At this point, it is worth pausing to acknowledge that the debate surrounding whether the Communion table is “open” (for all people regardless of the status within an institution) or “closed” (only for those who meet certain institutional requirements) has been around as long as there has been Communion.  I am not exploring that issue here—though it is an issue ripe for further discussion.  In the LDS tradition the Communion table is often culturally closed.  There is a strong sense that LDS members should police themselves and not consume the bread and water if something in their life is amiss (however one interprets that).  As a matter of policy, LDS ecclesiastical authorities have the ability to tell individuals that they cannot participate the Sacrament ordinance.

Yet, when one considers all of the people who fall into my admittedly incomplete list of individuals who are unable to, chose not to, or are told they cannot participate in Communion on any given Sunday, the numbers become overwhelming.  I think it is likely that, each week, there are many more people who are (or were) part of the LDS community who do not participate in Communion than those who do.  It causes me to ask the questions: What kind of unity results from having only the healthy, available, self-assured, institutionally-approved members at the Lord’s Table? What does Communion really mean if a large portion of our community is not there?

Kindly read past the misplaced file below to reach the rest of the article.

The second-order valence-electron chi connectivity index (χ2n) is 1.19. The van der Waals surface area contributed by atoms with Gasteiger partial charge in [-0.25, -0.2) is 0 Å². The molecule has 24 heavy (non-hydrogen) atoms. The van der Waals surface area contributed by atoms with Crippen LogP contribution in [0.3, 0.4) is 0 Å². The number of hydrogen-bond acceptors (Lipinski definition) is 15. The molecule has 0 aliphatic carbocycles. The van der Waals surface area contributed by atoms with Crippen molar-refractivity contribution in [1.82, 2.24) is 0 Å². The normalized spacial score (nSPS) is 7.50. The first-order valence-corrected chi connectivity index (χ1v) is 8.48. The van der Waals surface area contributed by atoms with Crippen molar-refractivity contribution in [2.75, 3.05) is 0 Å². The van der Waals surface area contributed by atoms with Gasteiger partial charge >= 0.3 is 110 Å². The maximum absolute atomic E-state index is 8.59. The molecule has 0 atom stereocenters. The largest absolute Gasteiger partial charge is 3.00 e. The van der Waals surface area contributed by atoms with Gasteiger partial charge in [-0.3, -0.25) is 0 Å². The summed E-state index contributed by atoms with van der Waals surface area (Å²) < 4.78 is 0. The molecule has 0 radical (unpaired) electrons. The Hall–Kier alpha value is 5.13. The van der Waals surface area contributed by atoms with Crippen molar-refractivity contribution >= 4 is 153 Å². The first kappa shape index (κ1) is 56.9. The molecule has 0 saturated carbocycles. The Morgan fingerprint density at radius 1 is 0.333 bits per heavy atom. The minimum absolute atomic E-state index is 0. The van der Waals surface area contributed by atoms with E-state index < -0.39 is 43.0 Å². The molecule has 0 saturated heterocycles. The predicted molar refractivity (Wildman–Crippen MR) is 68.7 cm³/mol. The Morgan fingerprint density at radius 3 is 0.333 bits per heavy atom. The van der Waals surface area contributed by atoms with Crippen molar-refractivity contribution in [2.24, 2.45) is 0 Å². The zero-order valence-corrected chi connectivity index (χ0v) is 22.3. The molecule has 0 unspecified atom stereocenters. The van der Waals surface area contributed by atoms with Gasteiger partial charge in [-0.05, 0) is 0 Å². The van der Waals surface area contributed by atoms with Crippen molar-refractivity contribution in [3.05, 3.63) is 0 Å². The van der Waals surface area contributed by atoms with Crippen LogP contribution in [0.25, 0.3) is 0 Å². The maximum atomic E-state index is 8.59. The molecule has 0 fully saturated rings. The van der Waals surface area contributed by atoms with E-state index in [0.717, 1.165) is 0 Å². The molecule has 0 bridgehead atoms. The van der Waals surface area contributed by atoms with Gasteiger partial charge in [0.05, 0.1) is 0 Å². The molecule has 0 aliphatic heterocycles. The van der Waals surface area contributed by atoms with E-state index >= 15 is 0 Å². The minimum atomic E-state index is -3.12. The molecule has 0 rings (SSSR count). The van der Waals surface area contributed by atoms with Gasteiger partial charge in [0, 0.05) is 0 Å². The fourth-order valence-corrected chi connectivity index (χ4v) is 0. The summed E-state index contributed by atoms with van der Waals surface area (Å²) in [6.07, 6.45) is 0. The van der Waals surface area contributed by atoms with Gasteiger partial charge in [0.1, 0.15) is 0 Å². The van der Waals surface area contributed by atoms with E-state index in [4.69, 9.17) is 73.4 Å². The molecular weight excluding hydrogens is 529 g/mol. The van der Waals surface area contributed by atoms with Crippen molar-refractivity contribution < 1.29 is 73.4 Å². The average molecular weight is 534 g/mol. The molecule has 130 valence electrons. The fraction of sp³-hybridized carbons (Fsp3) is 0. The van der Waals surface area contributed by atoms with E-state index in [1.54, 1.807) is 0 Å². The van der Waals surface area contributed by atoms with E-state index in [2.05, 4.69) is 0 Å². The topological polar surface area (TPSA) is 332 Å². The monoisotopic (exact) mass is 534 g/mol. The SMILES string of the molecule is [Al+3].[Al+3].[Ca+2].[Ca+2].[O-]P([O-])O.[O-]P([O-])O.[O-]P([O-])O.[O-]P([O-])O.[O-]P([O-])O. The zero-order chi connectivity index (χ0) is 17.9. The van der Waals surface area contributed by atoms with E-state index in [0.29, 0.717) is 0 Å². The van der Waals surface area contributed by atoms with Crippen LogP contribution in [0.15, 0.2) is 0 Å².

I understand that there are myriad ways (maybe even better ways) to find unity with God, humankind, and creation outside of this specific ordinance.  But it does not change the fact that, when I look at the empty seats next to me at church and I consider all the people who are not there, I am reminded of inability celebrate Communion with them and of the missed opportunity to build bonds of unity across categories that often serve to separate us like age, gender, sexual orientation, race, and socioeconomic status.  Maybe our table needs to be a little more open than it currently is?  Or maybe we each need to find ways to build community with those who are not at the table?

[1] These three ideas are based on Daniel L. Migliore’s discussion of the Lord’s Supper in Faith Seeking Understanding, An Introduction to Christian Theology (3rd Ed), 1991 (William B. Eardmans Publishing Co.: Grand Rapids, MI): 307.

[2] Justo L. Gonzalez, The Story of Christianity, Vol 1: The Early Church to the Dawn of the Reformation, 2010 (Harper One: NY), 110.

[3] Ibid. 111.

[4] As many have observed, the act of excommunication (or, really, any act of church discipline), no matter the euphemisms used or the justifications offered, is a spiritually violent act.  It is the intentional extraction and removal of one who had been part of our community, figuratively cutting off member (finger, toe, arm…) of the Body of Christ.  And while it is probably the case that an action like this may indeed be justified in some cases, too often such surgeries seem more elective than required.  Church discipline carries with it a variety of consequences, but I have come to believe that one of most severe actions taken against those who subject to church discipline is denial of the Sacrament.  By being denied the Sacrament, individuals under church discipline are also denied one way (admittedly not the only way, but a powerful way) in which they could commune with others, with Jesus, and with creation.  This is more than just a denial of an ordinance; it is the denial of community.